I went hiking at the marsh preserve this weekend and was astonished at just how many different types of birds I saw. Five species of ducks alone (it is winter, after all) — not just the more common mallards, but shovelers, teals, wigeons, and one I hadn’t heard of before called redheads (for obvious reasons). The usual coots, egrets and Canada geese. Red-winged blackbirds, sparrows, a heron that was standing so still I started to wonder if it was a statue, and a very patient hawk that sat in a tree completely ignoring me and my camera until I was finished and it flew off to another tree.
I also heard frogs all over the place, but couldn’t actually see any of them. I asked about them at the visitor center and apparently the pacific tree frog can be very small, about the size of a quarter, but they can still be very loud when singing in a chorus. Next time I’m there, if the frogs are still in season, I need to at least record the audio.
They’re in the process of adding another building to this office complex in Torrance. Meanwhile, they’ve cleaned up the existing buildings a bit, replacing the traditional stripe pattern of windows and narrow strips of wall with this broken-line pattern that actually looks interesting.
Originally posted on Instagram. When I imported it here, I decided to use the wider crop and description from Flickr.
This sign used to say FRESH AVOCADO. But for several years, it’s said something more like FRE SH AVOCA DO. I’m not 100% certain, but I think they may have actually moved the SH further from FRE and toward AVOCADO a few times…and now they’ve finally just added another E.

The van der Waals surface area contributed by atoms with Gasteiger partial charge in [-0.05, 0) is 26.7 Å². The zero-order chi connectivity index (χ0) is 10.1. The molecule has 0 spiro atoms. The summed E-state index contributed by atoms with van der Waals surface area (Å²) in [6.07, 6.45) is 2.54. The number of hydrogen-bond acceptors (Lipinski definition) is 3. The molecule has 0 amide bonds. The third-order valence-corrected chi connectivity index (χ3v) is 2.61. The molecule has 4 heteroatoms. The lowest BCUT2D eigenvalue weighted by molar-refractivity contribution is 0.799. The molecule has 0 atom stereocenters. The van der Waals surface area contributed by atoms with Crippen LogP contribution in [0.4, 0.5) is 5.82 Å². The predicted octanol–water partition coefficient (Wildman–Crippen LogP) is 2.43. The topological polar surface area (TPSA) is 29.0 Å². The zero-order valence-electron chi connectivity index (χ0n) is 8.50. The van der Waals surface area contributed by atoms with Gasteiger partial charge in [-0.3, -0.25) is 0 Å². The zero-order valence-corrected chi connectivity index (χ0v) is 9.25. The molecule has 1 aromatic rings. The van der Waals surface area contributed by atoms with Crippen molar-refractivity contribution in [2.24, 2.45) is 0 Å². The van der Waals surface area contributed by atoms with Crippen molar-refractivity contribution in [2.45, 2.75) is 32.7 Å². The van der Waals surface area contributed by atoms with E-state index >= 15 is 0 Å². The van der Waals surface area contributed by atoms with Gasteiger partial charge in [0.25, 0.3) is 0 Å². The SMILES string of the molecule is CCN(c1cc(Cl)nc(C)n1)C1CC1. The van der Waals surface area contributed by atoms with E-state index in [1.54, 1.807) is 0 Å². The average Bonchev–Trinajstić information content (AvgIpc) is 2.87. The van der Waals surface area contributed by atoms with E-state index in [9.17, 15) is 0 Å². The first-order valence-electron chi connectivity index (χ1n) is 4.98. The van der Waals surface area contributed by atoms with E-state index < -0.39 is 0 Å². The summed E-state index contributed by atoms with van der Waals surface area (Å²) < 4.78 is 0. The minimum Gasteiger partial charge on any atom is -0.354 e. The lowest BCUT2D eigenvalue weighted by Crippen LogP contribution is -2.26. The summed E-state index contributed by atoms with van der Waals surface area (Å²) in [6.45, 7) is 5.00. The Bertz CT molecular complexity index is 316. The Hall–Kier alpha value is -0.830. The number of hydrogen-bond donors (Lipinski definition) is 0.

After I posted it to Instagram, a friend on Tumblr pointed out that the #Free Shavocado tag already exists. I found a short video of the sign in its “FRE SH AVOCA DO” state, narrated by someone giggling and saying, “Come to Del Taco! They have free sha-VA-ca-doo!” Even funnier: The restaurant updated the corporate sign between then and now without correcting the spacing.
Or maybe that’s when they decided to “fix” the spelling instead!
Last weekend I returned to the Madrona Marsh Preserve to see what our late summer/autumn heat wave had done to the place. The fields of sunflowers I saw in August have gone to seed and dried up, and the pools have continued to retreat. I managed to get a third shot in the same grove as before, where trees grew out of a pool in spring, towered over low ground cover in summer, and now stand alone, waiting for winter rains to flood the grounds again.
The image above is a combination of spring, summer and fall (specifically May, August, and October) views at the same spot.
The higher parts of the preserve are covered with dry scrub, though volunteers have cleared a lot of it out. The broken tree limb I had to walk around in August has been cleared away as well. Deep into the wooded area we did find mud flats teeming with reeds, smaller plants, dragonflies, songbirds and insects. I don’t know if any standing water remains, since we turned back at that point. (Kids have boundless energy, but limited stamina.)
Over on Flickr I have about a dozen photos of the hike, showing the preserve’s current range from dry scrub to muddy grass.